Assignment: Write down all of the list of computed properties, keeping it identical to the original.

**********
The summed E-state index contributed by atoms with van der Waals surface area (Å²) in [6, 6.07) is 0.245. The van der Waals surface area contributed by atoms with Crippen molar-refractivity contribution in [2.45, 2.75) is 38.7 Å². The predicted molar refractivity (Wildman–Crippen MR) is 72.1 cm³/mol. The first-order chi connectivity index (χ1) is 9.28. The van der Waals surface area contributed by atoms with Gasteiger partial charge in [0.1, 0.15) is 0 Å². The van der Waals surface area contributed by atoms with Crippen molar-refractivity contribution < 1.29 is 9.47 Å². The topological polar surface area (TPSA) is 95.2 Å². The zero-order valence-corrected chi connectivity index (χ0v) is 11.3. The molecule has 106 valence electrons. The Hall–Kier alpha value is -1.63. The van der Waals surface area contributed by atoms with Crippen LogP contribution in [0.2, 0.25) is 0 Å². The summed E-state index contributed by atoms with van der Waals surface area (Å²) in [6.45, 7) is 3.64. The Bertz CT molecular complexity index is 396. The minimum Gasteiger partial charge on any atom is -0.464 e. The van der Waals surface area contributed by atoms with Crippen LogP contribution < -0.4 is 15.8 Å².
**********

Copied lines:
The summed E-state index contributed by atoms with van der Waals surface area (Å²) in [6, 6.07) is 0.245. The van der Waals surface area contributed by atoms with Crippen molar-refractivity contribution in [2.45, 2.75) is 38.7 Å². The predicted molar refractivity (Wildman–Crippen MR) is 72.1 cm³/mol. The first-order chi connectivity index (χ1) is 9.28. The van der Waals surface area contributed by atoms with Gasteiger partial charge in [0.1, 0.15) is 0 Å². The van der Waals surface area contributed by atoms with Crippen molar-refractivity contribution < 1.29 is 9.47 Å². The topological polar surface area (TPSA) is 95.2 Å². The zero-order valence-corrected chi connectivity index (χ0v) is 11.3. The molecule has 106 valence electrons. The Hall–Kier alpha value is -1.63. The van der Waals surface area contributed by atoms with Crippen LogP contribution in [0.2, 0.25) is 0 Å². The summed E-state index contributed by atoms with van der Waals surface area (Å²) in [6.45, 7) is 3.64. The Bertz CT molecular complexity index is 396. The minimum Gasteiger partial charge on any atom is -0.464 e. The van der Waals surface area contributed by atoms with Crippen LogP contribution < -0.4 is 15.8 Å².